Business at the once floundering Alaska Seafood International is now going swimmingly, according to Russell Schreck, the company’s new chief executive officer and chairman of the board.The company in early December sent air shipments of Alaska-caught salmon, halibut and cod to markets in England and the Lower 48. On Dec. 18, ASI sent its first 30,000-pound container of processed fish south by ship to Seattle, then by truck to an Illinois distributor which supplies restaurant chains and institutions.In January, Schreck said, a major West Coast grocery chain and a membership-based warehouse retailer will carry the value-added seafood as appetizers, dinners and salmon steaks under private labels and with the Great Alaskan Seafood Co. brand name.Schreck declined to name the two new major buyers until the products reach the retailers’ shelves next month."ASI is for real,’’ said Schreck, who took over the South Anchorage company earlier this year. "There is new energy here and things are going extremely well ... we will be a very dominate player in the seafood marketplace.’’No one could have said as much just a few months ago.Shortly after construction was completed in early 2000, Bank Sinopac, a major Taiwanese investor, did not extend a promised line of credit for operating capital, nearly sinking the $125 million seafood manufacturing plant.The near-failure fueled critics, namely established Seattle fisheries companies, who argued Anchorage was too costly a place to process fish.Others believed otherwise.In a complex restructuring deal, Sunrise Capital Partners LP put $5 million in equity into the ailing company and arranged a line of credit to begin operations last spring, in time for the summer fishing season in Alaska.In return, Sunrise became the majority owner, followed by the Alaska Industrial Development and Export Authority, Bank Sinopac, and a group of individual investors, including founder Howard Benedict.Sunrise is associated with the New York investment firm Houlihan, Lokey, Howard & Zukin, which specializes in turning around troubled companies.Schreck and a management team with expertise in food manufacturing and fisheries were brought in, replacing former senior managers. A sales staff also was established in markets in the Lower 48, Schreck said."There were no salespeople before I got here,’’ Schreck said.The new sales staff is aggressive and has landed major accounts, including a big-box membership club, a major grocery chain and Sterling, Ill.-based DOT Inc., a distributor that sells to restaurants, colleges, schools, hospitals, military installations and corporations that provide meals to employees, Schreck said.The market is growing for Alaska seafood, and ASI can and will be a major supplier, Schreck said."We can produce hundreds of thousands of pounds of fish a year, no problem,’’ Schreck said."Having salespeople where the markets are is very comforting to us,’’ said Jim McMillan, AIDEA’s deputy director of credit.AIDEA has invested about $50 million in ASI and owns title to the company’s buildings and land, which are valuable assets should the seafood venture fold.But McMillan said the company’s once-grim outlook has changed."There have been some naysayers out there and some bumps in the road," McMillan said. "Since Sunrise has come in (ASI) seems to be moving forward.’’McMillan said the company was immediately put at a huge disadvantage by having investor problems early on."Any business would have had the same problem, the rug pulled out from under their financial feet while they were ramping up," McMillan said.AIDEA, a state agency that promotes economic development through long-term loans, wants to see the business succeed and create new jobs, McMillan said.And that’s what the seafood company is now doing.The company has 150 workers on the payroll in Anchorage, and will add a second shift and about 20 new employees after Christmas, Schreck said. "It’s a whole new ball game," said Schreck, pointing out the phrase that is plastered on signs throughout the South Anchorage facility and on employees’ uniform hats.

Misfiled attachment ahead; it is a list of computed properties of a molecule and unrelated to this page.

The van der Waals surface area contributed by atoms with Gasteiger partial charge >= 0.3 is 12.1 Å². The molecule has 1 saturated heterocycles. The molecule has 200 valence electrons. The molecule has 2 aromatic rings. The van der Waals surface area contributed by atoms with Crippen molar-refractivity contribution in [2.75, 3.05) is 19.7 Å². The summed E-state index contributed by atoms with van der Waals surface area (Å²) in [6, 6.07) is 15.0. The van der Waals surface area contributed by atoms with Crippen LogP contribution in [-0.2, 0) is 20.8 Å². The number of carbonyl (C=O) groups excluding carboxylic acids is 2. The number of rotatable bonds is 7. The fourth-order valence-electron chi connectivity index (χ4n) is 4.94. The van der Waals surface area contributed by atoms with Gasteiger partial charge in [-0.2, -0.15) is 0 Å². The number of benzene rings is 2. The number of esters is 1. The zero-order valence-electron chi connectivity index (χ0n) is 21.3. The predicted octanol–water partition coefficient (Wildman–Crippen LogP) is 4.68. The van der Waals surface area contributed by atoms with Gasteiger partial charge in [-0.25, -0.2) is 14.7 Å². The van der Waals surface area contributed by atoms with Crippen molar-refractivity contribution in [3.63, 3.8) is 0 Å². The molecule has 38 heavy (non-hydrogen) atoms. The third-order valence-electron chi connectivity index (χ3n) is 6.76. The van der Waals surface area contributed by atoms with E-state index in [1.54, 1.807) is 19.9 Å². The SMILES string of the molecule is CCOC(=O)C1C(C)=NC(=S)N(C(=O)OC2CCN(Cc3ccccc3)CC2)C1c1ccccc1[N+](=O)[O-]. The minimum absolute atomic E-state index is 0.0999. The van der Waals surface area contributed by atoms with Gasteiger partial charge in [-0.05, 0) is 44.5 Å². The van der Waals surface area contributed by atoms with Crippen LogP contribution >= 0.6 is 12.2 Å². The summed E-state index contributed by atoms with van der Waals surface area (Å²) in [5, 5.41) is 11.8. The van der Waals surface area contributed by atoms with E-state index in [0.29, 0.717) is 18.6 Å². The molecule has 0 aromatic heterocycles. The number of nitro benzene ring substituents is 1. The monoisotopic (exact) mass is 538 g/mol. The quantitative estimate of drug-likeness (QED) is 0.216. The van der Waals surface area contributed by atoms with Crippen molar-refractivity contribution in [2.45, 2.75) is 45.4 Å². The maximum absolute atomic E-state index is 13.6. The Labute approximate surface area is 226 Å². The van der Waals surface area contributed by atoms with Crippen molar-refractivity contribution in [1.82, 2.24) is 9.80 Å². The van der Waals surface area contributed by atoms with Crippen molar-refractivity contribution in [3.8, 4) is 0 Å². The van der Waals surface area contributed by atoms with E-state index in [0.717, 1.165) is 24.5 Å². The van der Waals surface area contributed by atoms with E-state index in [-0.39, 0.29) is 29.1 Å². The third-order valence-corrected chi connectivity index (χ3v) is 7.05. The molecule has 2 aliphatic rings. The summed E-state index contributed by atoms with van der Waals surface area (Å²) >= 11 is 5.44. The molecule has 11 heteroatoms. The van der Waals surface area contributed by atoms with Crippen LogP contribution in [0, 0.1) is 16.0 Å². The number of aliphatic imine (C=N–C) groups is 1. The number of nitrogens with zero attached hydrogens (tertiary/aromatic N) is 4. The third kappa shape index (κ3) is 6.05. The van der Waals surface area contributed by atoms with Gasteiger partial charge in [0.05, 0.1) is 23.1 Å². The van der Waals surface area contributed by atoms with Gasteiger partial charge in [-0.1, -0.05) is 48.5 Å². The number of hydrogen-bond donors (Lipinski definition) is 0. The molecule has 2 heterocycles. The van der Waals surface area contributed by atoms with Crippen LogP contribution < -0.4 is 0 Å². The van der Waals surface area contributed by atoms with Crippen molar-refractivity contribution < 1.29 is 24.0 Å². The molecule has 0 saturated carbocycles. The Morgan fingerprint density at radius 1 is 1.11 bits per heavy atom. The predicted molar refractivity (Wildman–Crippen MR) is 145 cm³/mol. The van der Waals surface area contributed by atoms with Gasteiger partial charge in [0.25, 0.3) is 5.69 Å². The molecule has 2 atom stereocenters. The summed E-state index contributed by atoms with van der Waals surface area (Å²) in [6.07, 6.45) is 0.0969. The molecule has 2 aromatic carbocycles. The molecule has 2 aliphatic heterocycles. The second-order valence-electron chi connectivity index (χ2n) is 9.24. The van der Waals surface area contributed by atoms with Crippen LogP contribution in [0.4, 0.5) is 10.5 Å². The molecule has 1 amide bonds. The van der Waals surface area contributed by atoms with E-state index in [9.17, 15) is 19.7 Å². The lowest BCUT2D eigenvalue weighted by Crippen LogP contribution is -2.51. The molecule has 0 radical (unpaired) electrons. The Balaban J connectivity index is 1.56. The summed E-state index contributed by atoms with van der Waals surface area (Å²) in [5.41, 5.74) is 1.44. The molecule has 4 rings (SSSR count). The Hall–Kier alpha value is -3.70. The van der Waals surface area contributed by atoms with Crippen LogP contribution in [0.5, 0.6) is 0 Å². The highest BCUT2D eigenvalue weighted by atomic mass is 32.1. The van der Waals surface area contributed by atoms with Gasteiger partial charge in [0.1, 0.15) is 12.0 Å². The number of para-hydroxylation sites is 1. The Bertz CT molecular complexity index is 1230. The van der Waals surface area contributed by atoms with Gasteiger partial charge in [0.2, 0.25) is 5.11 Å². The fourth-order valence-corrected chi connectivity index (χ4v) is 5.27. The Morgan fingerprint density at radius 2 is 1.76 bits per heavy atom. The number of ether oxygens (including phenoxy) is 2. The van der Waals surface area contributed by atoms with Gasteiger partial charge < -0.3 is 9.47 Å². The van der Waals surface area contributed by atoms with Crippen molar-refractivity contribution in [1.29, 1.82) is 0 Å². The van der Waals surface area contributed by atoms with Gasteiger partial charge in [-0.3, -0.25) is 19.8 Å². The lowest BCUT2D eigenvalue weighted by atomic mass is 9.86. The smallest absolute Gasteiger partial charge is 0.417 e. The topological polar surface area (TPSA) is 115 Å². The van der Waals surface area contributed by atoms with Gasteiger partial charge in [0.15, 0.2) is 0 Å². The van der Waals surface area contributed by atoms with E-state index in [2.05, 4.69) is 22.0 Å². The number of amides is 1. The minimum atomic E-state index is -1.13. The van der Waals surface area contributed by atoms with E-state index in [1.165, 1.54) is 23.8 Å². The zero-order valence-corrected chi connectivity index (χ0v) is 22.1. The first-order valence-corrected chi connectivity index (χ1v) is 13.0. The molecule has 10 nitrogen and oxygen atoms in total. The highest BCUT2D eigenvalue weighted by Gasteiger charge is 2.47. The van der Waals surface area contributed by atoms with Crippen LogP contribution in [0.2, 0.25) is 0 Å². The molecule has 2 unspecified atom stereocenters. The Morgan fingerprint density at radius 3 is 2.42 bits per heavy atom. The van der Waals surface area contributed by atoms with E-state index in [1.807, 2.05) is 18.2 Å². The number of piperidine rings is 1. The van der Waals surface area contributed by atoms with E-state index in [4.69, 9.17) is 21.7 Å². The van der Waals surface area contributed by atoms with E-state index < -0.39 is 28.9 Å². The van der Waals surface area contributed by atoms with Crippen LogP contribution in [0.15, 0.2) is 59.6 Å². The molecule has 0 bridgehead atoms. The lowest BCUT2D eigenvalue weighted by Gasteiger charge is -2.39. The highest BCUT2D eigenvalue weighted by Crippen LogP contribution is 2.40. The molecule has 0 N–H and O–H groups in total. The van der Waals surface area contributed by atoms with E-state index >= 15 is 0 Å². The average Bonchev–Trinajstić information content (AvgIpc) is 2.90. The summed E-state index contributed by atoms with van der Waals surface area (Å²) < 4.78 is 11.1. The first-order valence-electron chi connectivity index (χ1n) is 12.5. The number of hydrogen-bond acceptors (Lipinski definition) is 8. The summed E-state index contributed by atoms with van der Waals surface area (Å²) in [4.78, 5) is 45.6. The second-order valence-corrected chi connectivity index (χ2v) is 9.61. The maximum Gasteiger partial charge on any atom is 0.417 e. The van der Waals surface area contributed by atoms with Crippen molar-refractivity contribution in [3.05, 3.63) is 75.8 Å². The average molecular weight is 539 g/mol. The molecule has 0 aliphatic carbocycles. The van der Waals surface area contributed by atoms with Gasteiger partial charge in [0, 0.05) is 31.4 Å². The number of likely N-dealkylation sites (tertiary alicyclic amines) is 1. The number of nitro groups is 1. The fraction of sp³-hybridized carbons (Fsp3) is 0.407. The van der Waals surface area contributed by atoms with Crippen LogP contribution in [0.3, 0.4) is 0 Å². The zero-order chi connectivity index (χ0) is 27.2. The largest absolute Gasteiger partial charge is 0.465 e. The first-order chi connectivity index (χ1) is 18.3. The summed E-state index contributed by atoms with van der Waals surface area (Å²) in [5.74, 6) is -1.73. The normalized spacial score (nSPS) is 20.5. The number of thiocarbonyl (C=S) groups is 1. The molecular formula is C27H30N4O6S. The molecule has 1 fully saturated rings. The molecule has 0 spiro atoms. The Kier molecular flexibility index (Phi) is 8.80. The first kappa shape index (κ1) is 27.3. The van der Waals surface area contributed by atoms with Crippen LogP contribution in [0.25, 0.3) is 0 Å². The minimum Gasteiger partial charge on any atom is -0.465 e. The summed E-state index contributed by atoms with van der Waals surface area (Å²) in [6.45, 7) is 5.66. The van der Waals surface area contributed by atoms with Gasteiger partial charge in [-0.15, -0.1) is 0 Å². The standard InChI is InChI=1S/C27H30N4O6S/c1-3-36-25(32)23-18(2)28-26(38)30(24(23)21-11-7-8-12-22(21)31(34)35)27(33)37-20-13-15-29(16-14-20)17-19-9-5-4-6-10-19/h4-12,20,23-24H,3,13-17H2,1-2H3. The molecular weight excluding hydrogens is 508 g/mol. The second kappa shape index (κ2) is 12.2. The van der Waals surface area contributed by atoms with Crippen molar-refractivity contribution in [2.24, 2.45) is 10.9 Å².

Charities find uniting makes giving richer